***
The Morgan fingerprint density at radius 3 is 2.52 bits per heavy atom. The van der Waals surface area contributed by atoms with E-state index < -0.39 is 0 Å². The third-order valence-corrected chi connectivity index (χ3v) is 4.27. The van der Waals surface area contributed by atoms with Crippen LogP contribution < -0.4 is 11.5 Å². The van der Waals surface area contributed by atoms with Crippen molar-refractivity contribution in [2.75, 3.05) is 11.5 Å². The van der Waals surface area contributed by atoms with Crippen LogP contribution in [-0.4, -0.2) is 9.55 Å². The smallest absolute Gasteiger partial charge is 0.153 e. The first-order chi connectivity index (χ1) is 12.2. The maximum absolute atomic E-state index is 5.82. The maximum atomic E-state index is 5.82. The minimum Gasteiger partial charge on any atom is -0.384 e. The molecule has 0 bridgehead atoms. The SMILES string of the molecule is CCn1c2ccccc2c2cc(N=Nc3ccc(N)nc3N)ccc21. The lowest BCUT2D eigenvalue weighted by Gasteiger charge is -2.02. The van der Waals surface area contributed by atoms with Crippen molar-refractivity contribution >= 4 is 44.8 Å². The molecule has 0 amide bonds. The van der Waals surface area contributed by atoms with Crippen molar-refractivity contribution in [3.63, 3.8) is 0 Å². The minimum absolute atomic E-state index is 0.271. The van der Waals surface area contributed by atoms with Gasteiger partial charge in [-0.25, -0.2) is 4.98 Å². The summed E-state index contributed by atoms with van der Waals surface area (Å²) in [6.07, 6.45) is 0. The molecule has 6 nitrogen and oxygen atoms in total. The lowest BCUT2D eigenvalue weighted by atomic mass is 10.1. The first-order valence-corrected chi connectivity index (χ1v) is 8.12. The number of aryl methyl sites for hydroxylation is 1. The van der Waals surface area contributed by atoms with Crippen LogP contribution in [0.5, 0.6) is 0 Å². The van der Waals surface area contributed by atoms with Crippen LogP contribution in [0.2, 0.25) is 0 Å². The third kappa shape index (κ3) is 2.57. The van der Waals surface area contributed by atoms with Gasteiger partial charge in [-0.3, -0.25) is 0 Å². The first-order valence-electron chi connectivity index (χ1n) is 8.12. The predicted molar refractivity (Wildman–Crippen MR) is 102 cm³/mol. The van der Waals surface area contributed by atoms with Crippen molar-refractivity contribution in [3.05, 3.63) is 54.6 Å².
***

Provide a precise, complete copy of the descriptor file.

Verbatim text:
The Morgan fingerprint density at radius 3 is 2.52 bits per heavy atom. The van der Waals surface area contributed by atoms with E-state index < -0.39 is 0 Å². The third-order valence-corrected chi connectivity index (χ3v) is 4.27. The van der Waals surface area contributed by atoms with Crippen LogP contribution < -0.4 is 11.5 Å². The van der Waals surface area contributed by atoms with Crippen molar-refractivity contribution in [2.75, 3.05) is 11.5 Å². The van der Waals surface area contributed by atoms with Crippen LogP contribution in [-0.4, -0.2) is 9.55 Å². The smallest absolute Gasteiger partial charge is 0.153 e. The first-order chi connectivity index (χ1) is 12.2. The maximum absolute atomic E-state index is 5.82. The maximum atomic E-state index is 5.82. The minimum Gasteiger partial charge on any atom is -0.384 e. The molecule has 0 bridgehead atoms. The SMILES string of the molecule is CCn1c2ccccc2c2cc(N=Nc3ccc(N)nc3N)ccc21. The lowest BCUT2D eigenvalue weighted by Gasteiger charge is -2.02. The van der Waals surface area contributed by atoms with Crippen molar-refractivity contribution >= 4 is 44.8 Å². The molecule has 0 amide bonds. The van der Waals surface area contributed by atoms with Crippen molar-refractivity contribution in [3.63, 3.8) is 0 Å². The minimum absolute atomic E-state index is 0.271. The van der Waals surface area contributed by atoms with Gasteiger partial charge in [-0.25, -0.2) is 4.98 Å². The summed E-state index contributed by atoms with van der Waals surface area (Å²) in [6.07, 6.45) is 0. The molecule has 6 nitrogen and oxygen atoms in total. The lowest BCUT2D eigenvalue weighted by atomic mass is 10.1. The first-order valence-corrected chi connectivity index (χ1v) is 8.12. The number of aryl methyl sites for hydroxylation is 1. The van der Waals surface area contributed by atoms with Crippen LogP contribution in [0.5, 0.6) is 0 Å². The van der Waals surface area contributed by atoms with Crippen LogP contribution in [0.2, 0.25) is 0 Å². The third kappa shape index (κ3) is 2.57. The van der Waals surface area contributed by atoms with Gasteiger partial charge in [-0.3, -0.25) is 0 Å². The first-order valence-electron chi connectivity index (χ1n) is 8.12. The predicted molar refractivity (Wildman–Crippen MR) is 102 cm³/mol. The van der Waals surface area contributed by atoms with Crippen molar-refractivity contribution in [3.05, 3.63) is 54.6 Å².